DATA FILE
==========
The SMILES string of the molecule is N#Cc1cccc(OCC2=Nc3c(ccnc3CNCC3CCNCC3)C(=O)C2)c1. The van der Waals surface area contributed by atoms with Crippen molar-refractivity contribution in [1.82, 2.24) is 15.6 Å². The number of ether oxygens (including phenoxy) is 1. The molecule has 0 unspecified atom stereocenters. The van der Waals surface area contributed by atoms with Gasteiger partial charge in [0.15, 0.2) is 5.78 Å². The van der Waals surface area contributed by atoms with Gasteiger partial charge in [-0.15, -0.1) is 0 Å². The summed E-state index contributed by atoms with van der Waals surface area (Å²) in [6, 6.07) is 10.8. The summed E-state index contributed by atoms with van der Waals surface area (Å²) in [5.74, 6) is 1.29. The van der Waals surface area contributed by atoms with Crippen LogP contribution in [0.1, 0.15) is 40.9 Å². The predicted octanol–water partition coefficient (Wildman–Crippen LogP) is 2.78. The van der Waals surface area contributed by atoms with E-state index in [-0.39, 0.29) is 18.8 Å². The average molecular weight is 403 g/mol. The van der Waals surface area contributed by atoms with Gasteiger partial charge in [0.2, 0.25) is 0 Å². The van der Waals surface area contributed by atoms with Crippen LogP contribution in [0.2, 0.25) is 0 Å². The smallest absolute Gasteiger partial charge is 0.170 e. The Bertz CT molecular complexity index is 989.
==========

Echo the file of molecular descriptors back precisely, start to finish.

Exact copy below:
The SMILES string of the molecule is N#Cc1cccc(OCC2=Nc3c(ccnc3CNCC3CCNCC3)C(=O)C2)c1. The van der Waals surface area contributed by atoms with Crippen molar-refractivity contribution in [1.82, 2.24) is 15.6 Å². The number of ether oxygens (including phenoxy) is 1. The molecule has 0 unspecified atom stereocenters. The van der Waals surface area contributed by atoms with Gasteiger partial charge in [0.15, 0.2) is 5.78 Å². The van der Waals surface area contributed by atoms with Gasteiger partial charge in [-0.15, -0.1) is 0 Å². The summed E-state index contributed by atoms with van der Waals surface area (Å²) in [6, 6.07) is 10.8. The summed E-state index contributed by atoms with van der Waals surface area (Å²) in [5.74, 6) is 1.29. The van der Waals surface area contributed by atoms with Crippen LogP contribution in [0.1, 0.15) is 40.9 Å². The predicted octanol–water partition coefficient (Wildman–Crippen LogP) is 2.78. The van der Waals surface area contributed by atoms with E-state index in [-0.39, 0.29) is 18.8 Å². The average molecular weight is 403 g/mol. The van der Waals surface area contributed by atoms with Gasteiger partial charge in [0.2, 0.25) is 0 Å². The van der Waals surface area contributed by atoms with Crippen LogP contribution in [0.2, 0.25) is 0 Å². The smallest absolute Gasteiger partial charge is 0.170 e. The Bertz CT molecular complexity index is 989.